(Published in Barcinno on March 07, 2014).
MWC 2014 ended about a week ago and I thought it’s appropriate to share some things that I saw, heard, and read during this event. It was also my fourth year attending this event, always with high expectations. To the point; although it’s common, specially on this type of event, to discuss which is the best mobile device launched by this or that manufacturer or which are the most promising apps for this starting year, my personal interest is to talk about technological trends in the mobile industry and some other interesting things, at least for me, such as which is the state of the Telco APIs, what happen in the OTT-Telco relationship, and also to comment briefly the Dr. Genevieve’s talk from Intel. However, I would like to say that my post at first sight doesn’t have a defined storyline, because my initial idea was just to mention noteworthy topics without having in mind a special order; though all these topics are part of the mobile communications ecosystem and therefore these are related each other somehow.
I just attended a couple of talks and main exhibition but unfortunately I was unable to attend Mark Zuckenberg’s talk in situ. It’s clear that his presence was the most expected thanks to WhatsApp acquisition by Facebook for USD 19 billions but the key point in my view was to know, among other things, which is the new scenario opens in the fight for supremacy of the instant messaging and specially of the mobile voice calls at the global level, once WhatsApp announced in Q2 of this year will include this new last feature for free. It’s true that apps such as Line or Viber already have voice services but Whatsapp is a giant and in this sense, Jan Koum, WhatsApp CEO, he talked about figures: “To date, we have 330 million daily and 465 million monthly active users. We also have detected an increase of 15 million on the number of users when Facebook acquisition was known”. It suggests that in the upcoming months there will be significant movements in relation to OTT-Telco battle, which will be fought not only here but also in other scenarios such as Netflix vs US Telcos (Who should pay for the upgrade of the network?, network neutrality obsolete?), but it’s another interesting story.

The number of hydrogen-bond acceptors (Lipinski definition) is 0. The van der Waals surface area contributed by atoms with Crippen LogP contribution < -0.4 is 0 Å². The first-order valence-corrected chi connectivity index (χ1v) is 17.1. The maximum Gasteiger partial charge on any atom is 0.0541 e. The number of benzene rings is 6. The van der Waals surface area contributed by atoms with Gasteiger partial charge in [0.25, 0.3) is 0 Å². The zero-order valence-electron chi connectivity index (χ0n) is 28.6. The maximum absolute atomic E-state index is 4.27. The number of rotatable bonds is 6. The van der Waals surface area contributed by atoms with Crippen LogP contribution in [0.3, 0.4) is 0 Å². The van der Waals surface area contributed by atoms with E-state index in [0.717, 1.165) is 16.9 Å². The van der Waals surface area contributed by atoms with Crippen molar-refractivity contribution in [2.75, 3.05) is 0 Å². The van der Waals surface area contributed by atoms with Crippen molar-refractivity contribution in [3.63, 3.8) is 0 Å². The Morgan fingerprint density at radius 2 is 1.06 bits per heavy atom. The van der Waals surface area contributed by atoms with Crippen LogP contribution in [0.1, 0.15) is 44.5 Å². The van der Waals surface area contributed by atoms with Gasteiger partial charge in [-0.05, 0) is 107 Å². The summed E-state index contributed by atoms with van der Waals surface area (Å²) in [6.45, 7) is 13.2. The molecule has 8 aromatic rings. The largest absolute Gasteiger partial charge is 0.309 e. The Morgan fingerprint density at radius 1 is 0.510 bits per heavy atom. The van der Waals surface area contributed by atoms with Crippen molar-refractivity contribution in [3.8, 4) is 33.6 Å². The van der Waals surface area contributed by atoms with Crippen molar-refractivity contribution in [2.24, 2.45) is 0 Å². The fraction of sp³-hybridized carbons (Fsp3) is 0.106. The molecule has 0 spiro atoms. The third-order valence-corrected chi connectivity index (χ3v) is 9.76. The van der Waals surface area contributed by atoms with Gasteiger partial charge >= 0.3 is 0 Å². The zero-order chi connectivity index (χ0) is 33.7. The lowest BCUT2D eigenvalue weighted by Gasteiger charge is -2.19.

An inspirational Talk: Dr. Genevieve Bell from Intel
I went to the Dr. Bell’s talk with many expectations. I wanted to know her vision about technology today and I wasn’t disappointed. Let’s see, all she said is a bit expected or say obvious, she doesn’t reinvent the wheel but her vision is valuable because as anthropologist and director of Intel Corporation’s Interaction and Experience Research, presented a clear and inspiring idea about which things we should keep in mind when develop applications or services currently. I want to remember this talk was given within the scope of WIPjam workshop where audience is typically technical.
At times, apps developers and designers tend to focus on technology forgetting the real needs, this is, “technology must grasp human nature” in order to have success apps. In this sense, she explained that, despite of passage of time, there are 5 things that haven’t changed in human behaviour: “1) We need friends and family, 2) We need share interest, 3) We need a big picture 4) We need objects that talk for us and 5) We need our secrets”. So, with this in mind, it’s logical to think the reasons why social networks have been successful. On the other hand she also mentioned 5 things that technology is reshaping the human behaviour and where new questions arise: “1) How to guard our reputations?, 2) How to be surprised or bored?, 3) How to be different?, 4) How to have a sense of time?, and 5) How to be forgotten?”.
It’s true that all these are generic issues which have multiple implications such as privacy and anonymity, but it also points to the fact that human being “wants to be human not digital” and this must be considered as a starting point in the development of new services and applications.
Coming back to MWC…